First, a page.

English indie-rock band Sea Girls have dropped their second studio album, Homesick. Among other things, this album is filled to the brim with upbeat emotion, clean indie polish, and modern cinematic mood-building.
Coming back from their 2020 album Open Up Your Head, Sea Girls have since existed as a pandemic band, having to cancel tour dates and festivals during what would have been their period of peak success.
But what served as an initial disappointment proved to be a songwriting opportunity—when lead singer Henry Camamile retreated back to his parents’ house in small-town Lincolnshire. Being stuck “proper in the middle of nowhere”, back in his teenage bedroom, full of his teenage stuff – “school things and old guitars. But I’d already taken the teenage posters down,” he claims with a laugh.
If there’s one thing this album has in spades, it’s nostalgia. That and clean-chorused vocals, bright guitar tunes, and simple, catchy lyrics. Standouts like ‘Sick’ and ‘Someone’s Daughter’—but really, any of the songs on the album—know what formula they’re playing with. They give off a Bad Suns, Smallpools, Two Door Cinema Club, Bleachers brand of pop-friendly indie that’s made to be enjoyed, danced to, and somehow also cause a bit of an existential crisis at the same time.
More than anything, I wish this album came out five or six years ago. If that happened, this album would be a cutting-edge revolutionary. That’s not to say that it doesn’t hold its own now. It does, especially for those who are partial to some indie-pop. If anything, it’s proof that you don’t have to reinvent the wheel in order to make something worth listening to.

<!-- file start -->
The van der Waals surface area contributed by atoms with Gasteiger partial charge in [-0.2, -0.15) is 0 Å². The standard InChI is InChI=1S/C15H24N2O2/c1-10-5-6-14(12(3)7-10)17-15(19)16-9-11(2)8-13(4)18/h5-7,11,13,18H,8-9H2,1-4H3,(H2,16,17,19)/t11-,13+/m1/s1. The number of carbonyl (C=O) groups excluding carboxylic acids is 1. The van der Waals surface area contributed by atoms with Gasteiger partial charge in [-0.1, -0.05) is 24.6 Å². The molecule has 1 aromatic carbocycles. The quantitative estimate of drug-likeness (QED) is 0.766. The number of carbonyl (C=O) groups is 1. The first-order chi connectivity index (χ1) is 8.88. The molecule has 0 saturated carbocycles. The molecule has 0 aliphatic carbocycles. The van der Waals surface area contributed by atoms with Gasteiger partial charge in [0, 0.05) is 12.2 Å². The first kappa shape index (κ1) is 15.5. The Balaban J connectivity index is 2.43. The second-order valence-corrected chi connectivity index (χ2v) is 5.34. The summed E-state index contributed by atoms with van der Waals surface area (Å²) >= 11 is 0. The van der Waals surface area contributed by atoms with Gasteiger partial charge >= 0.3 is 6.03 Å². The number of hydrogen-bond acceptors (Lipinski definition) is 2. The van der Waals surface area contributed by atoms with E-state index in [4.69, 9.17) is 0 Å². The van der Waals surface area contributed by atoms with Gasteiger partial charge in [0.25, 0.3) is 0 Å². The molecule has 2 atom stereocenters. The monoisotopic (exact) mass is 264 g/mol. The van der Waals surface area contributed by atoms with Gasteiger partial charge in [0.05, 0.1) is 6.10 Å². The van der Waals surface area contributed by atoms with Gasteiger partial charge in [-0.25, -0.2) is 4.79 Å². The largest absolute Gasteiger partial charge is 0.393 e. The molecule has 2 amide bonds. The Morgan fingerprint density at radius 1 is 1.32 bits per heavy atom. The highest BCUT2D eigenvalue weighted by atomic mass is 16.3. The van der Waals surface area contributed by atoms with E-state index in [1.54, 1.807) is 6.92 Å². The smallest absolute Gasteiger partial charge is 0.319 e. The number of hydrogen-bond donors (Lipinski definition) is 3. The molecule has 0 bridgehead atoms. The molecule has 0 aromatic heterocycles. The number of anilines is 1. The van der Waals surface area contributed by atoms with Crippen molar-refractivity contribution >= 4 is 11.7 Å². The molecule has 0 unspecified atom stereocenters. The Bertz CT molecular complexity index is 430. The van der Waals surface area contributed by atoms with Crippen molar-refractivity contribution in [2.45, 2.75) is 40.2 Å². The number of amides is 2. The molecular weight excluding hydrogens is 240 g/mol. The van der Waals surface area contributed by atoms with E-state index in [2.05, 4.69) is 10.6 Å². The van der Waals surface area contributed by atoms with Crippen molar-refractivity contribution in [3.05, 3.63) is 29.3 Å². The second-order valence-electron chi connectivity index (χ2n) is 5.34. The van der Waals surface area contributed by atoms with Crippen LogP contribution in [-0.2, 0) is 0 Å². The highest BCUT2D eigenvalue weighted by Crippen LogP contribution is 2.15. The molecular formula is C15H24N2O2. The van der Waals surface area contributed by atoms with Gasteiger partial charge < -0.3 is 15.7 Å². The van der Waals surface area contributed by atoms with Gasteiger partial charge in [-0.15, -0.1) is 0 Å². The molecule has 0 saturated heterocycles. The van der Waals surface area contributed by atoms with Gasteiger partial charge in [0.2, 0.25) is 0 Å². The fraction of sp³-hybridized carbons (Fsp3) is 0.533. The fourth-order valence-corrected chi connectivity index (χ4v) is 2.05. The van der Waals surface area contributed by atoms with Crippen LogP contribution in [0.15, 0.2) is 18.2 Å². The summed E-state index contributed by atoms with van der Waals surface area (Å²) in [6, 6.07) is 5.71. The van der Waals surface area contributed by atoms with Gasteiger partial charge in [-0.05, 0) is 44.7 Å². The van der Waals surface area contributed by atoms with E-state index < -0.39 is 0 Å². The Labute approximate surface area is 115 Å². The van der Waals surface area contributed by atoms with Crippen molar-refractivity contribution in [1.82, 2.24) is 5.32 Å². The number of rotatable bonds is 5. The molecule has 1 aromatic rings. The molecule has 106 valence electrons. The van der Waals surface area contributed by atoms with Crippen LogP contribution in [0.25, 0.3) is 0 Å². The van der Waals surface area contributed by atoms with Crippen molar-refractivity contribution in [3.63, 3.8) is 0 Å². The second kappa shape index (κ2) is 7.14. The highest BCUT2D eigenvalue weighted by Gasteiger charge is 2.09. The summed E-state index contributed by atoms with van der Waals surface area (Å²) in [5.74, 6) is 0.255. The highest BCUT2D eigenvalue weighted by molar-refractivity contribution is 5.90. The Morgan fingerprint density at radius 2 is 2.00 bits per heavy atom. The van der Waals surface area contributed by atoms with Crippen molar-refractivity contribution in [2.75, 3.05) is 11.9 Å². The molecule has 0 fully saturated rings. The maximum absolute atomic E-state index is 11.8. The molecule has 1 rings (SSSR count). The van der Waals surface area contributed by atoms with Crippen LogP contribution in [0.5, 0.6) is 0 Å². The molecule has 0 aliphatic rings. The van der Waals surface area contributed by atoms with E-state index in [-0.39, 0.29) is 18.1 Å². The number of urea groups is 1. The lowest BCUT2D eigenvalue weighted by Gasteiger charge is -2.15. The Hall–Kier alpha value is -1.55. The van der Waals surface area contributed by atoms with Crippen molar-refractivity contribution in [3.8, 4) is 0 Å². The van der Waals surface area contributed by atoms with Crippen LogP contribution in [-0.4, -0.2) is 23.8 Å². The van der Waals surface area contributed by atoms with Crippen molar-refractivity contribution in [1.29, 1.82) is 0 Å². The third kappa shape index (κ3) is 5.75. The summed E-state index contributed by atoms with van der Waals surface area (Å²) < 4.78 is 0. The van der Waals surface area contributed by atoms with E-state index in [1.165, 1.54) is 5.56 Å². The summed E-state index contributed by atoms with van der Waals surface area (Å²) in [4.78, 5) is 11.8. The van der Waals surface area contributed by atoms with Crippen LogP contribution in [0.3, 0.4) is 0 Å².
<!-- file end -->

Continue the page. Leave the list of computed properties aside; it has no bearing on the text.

However, I won’t fib and say that the techniques and sounds are anything groundbreaking. Sea Girls are certainly on their way to joining the ranks of their aforementioned contemporaries, but I wouldn’t call this an album the world can’t live without.
That being said, there’s a charm in the indie-sad boy nostalgia that so many of these tracks do a great job of capturing. ‘Cute Guys’ and ‘Lonely’ do the forlorn heartbroken thing, while ‘Again Again’ and ‘Higher’ provide a slightly more pumped up euphoria. Sure, some of the lyrics might feel a bit simple, but that’s often a part of the charm. Really, this record captures simple, universal feelings.
People love a sad boy, and people love to be sad boys, and this is a great album to throw on while you get into that zone. Even though this was, by definition, a pandemic album, it’s much more universal than that. the sentiments go beyond the pandemic, and that’s part of what makes it so enjoyable—so relatable.
“Homesick embodies the need to fit in somewhere. It’s a feeling I have of belonging – whether that be with another person, life on the road with my best friends, being back at home with my family, or even in a story like Lonely – it’s really about remembering that. I’ve always wondered where I belong and what my identity truly is – none more so than during the writing of this album. I’ve aired these feelings in the most honest way I know how,” says Camamile of the album. And I couldn’t agree more.
If you want to listen to Homesick, it’s available below. They’ll be touring the album throughout the spring and summer.